AC Acoustics

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AC Acoustics
ACAcousticsPromoPhoto.jpg
Background information
Origin Glasgow, Scotland
Genres Alternative rock
Years active 1990–2003
Labels Elemental
Yoyo Recordings
Cooking Vinyl
Members Paul Campion
Caz Riley
Dave Gormley
Mark Raine
Paul Murray
Past members Roger Ward
James Barrett- Bunnage

AC Acoustics were a Scottish indie rock band from Glasgow,[1] formed in 1990. Over their thirteen years of existence, they released a string of singles, EPs and albums on a number of independent record labels. They split up in 2003.

Biography[edit]

Early career[edit]

AC Acoustics formed in Glasgow in 1990. Initially, they were heavily inspired by The Jesus and Mary Chain – blending white noise with early Pavement-style experimentation and, on occasion, augmenting their two guitar, bass and drums instrumentation with saxophones and violins.

Their first recording was the 1992 five-track Wrist Eye demo, which featured Gerard Love from Teenage Fanclub on backing vocals. The demo gained them a recording contract with the independent label Elemental Records, who released their debut single, Sweatlodge/MV, in 1993. Displaying an aptitude for getting on the bill at disproportionately high-profile gigs, they opened for PJ Harvey, Spacemen 3 and The Jesus Lizard, amongst others.

Debut album and growing interest[edit]

In 1994, the band's debut album, Able Treasury, was released, which provided a demonstration of the unusual approach to song titles that would continue throughout their career (amongst others, the album featured songs called Mother Head Sander, Oregon Pine Washback and Sister Grab Operator). Shortly after this release, Mark Raine replaced Roger Ward on guitar and the band then began work on their next album.

Victory Parts was released in 1997 and the band promoted it through tours with Embrace, Stereophonics, dEUS and Placebo (Brian Molko was a champion of the band and often wore a Stunt Girl T-shirt, including on Placebo's Top of the Pops appearance for Nancy Boy). By this time, their sound had evolved into dense, fuzz-heavy riff-based music with cryptic, poetic lyrics.

In 1999 one of the band's songs was chosen to be on Seriously Scottish: Music from Contemporary Scotland, a CD compiled by the Scottish Arts Council to send to cultural ministries in other countries.[2]

Despite the accolades for Victory Parts in the music press,[3][4] AC Acoustics remained a cult act. They were at times called "a typically unambitious indie band".[5] They left Elemental and signed with Yoyo Recordings, releasing the EPs Like Ribbons and She's With Stars. They parted with Yoyo in 2000 and moved to Cooking Vinyl, releasing a further EP Crush (continuing the Placebo connection thanks to backing vocal contributions from Brian Molko).[6]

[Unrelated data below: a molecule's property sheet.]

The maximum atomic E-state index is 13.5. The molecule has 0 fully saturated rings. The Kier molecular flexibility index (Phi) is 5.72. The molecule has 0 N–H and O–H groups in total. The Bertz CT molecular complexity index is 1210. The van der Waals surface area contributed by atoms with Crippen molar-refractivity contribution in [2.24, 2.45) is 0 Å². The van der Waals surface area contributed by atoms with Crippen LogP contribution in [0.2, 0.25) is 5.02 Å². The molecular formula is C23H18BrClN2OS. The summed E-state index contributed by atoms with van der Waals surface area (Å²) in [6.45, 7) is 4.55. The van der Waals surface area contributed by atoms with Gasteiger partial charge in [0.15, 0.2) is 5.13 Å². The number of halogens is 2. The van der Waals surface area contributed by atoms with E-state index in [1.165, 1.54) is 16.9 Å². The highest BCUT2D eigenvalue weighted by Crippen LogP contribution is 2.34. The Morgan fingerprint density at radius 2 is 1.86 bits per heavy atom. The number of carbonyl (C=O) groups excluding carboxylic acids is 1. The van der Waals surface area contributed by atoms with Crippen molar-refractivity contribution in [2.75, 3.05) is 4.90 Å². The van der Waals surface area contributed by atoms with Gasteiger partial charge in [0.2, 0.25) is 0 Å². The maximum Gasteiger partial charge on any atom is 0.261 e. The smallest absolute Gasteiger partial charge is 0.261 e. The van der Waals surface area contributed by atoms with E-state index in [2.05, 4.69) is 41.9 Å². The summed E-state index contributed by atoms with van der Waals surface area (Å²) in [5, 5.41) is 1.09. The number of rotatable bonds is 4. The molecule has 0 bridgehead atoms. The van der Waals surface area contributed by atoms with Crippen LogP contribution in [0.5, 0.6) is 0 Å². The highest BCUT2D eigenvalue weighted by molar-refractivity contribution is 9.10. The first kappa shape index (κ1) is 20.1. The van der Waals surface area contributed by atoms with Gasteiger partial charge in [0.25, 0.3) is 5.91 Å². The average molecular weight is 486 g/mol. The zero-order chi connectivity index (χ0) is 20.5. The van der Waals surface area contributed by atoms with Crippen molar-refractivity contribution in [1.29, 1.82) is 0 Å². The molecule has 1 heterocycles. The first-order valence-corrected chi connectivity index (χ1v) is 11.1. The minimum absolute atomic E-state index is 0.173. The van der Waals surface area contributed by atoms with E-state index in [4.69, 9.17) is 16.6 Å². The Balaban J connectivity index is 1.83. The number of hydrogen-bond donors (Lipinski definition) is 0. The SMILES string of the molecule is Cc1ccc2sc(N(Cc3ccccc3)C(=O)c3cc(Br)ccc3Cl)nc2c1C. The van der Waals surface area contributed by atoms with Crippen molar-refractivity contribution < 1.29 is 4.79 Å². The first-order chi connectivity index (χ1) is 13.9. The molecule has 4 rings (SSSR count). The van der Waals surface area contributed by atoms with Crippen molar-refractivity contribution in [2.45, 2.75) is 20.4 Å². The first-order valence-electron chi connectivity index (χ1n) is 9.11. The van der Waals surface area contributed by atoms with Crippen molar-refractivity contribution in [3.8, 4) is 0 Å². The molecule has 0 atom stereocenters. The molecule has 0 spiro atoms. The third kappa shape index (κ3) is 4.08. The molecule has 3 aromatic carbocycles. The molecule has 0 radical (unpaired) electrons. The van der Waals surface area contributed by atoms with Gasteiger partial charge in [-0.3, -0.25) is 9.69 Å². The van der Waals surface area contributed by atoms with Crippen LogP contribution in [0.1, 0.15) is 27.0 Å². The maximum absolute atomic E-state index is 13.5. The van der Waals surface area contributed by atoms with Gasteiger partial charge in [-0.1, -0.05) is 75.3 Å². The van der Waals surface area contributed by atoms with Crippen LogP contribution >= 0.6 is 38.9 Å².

Final albums and break-up[edit]

The band's line-up was augmented by a keyboardist, Paul Murray, and two further albums, Understanding Music and O followed, the latter being quickly completed in ten days. Understanding Music was described by The Scotsman as "their best album to date",[1] with The Times noting "intimate confessionals and juddering guitars that threaten to tumble from the skies".[7] A favorable review in The Guardian said, "There are times when only introspection will do, and those are the moments when AC Acoustics come into their own"[8] whilst the NME claimed the album "...smashes the limited boundaries of its particular genre."[9] A BBC Music review marking the re-release of Understanding Music, published in 2010, commented: "...we can today give AC Acoustics the recognition and respect they deserved a decade ago."[10]

The band split up in 2003.

They featured twice in John Peel's annual Festive 50 chart, both tracks featuring on the Victory Parts album:

  • "Stunt Girl" (Number 26 in 1996)
  • "I Messiah Am Jailer" (Number 19 in 1997)

Prior to AC Acoustics, Dave Gormley played drums for fellow Glaswegian band Thrum.

Understanding Music reissue 2010[edit]

Fire records reissued Understanding Music in 2010, receiving a glowing 8/10 review from Drowned In Sound,[11] described as a "must have reissue" in The Times.[12]

Discography[edit]

Albums[edit]

Singles[edit]

  • "Wrist Eye" (five-track demo UK 1992)
  • "Sweatlodge" / "MV" (7" blue vinyl UK 1993)
  • "Hand Passes Plenty" (CD EP UK 1994)
  • "I Messiah Am Jailer" (single-sided 7" UK 1997)
  • "Stunt Girl" (CD EP UK 1999)
  • "Like Ribbons" (CD EP UK 1999)
  • "She's With Stars" (CD EP UK 1999)
  • "Crush" (CD EP UK 2000)

References[edit]

  1. ^ a b Shepherd, Fiona. "Review: AC Acoustics", The Scotsman, 2000-12-22, p. 8.
  2. ^ Miller, Phil. "CD charts new territory to put culture on record", The Scotsman, 1999-11-30, p. 3.
  3. ^ O'Reilly, John. "This week's pop CD releases", The Guardian, 1997-07-11, p. T16.
  4. ^ Luffman, Mark (1997-05-31). "Victory Parts", Melody Maker, 74 (22): 49.
  5. ^ Connolly, Paul. "Singled out", The Times, 1999-05-22, p. 11.
  6. ^ MacLeod, Ewan. "Take this... ", Sunday Mail, 1998-03-15.
  7. ^ True, Everett. "New albums: AC Acoustics: Understanding Music", The Times, 2000-09-23, p. 9.
  8. ^ Clarke, Betty. "Friday review: Pop: AC Acoustics Understanding Music", The Guardian, 2000-09-22, p. 20.
  9. ^ NME Reviews, NME, 2000-10-09
  10. ^ BBC Album Reviews, BBC, 2010-07-27
  11. ^ Cooper, Dan (2010-08-02). "Album Review: AC Acoustics - Understanding Music (reissue) / Releases / Releases // Drowned In Sound". Drownedinsound.com. Retrieved 2014-08-22. 
  12. ^ "Fire Records - Timeline Photos". Facebook. Retrieved 2014-08-22.